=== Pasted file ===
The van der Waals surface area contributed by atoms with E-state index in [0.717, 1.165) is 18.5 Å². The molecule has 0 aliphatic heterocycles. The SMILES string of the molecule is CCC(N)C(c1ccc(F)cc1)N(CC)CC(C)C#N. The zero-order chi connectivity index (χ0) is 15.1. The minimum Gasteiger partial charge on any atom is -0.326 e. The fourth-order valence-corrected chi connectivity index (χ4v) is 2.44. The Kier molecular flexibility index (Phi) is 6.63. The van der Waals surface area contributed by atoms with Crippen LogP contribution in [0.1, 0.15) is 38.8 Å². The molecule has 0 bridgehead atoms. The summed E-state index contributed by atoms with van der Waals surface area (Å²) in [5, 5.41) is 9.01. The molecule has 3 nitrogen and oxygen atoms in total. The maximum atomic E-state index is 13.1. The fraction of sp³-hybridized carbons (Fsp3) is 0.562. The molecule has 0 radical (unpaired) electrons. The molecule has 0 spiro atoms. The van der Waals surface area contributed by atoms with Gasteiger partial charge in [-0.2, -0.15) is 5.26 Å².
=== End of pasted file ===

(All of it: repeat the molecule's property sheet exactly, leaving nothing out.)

The van der Waals surface area contributed by atoms with E-state index in [0.717, 1.165) is 18.5 Å². The molecule has 0 aliphatic heterocycles. The SMILES string of the molecule is CCC(N)C(c1ccc(F)cc1)N(CC)CC(C)C#N. The zero-order chi connectivity index (χ0) is 15.1. The minimum Gasteiger partial charge on any atom is -0.326 e. The fourth-order valence-corrected chi connectivity index (χ4v) is 2.44. The Kier molecular flexibility index (Phi) is 6.63. The van der Waals surface area contributed by atoms with Crippen LogP contribution in [0.1, 0.15) is 38.8 Å². The molecule has 0 bridgehead atoms. The summed E-state index contributed by atoms with van der Waals surface area (Å²) in [5, 5.41) is 9.01. The molecule has 3 nitrogen and oxygen atoms in total. The maximum atomic E-state index is 13.1. The fraction of sp³-hybridized carbons (Fsp3) is 0.562. The molecule has 0 radical (unpaired) electrons. The molecule has 0 spiro atoms. The van der Waals surface area contributed by atoms with Gasteiger partial charge in [-0.2, -0.15) is 5.26 Å².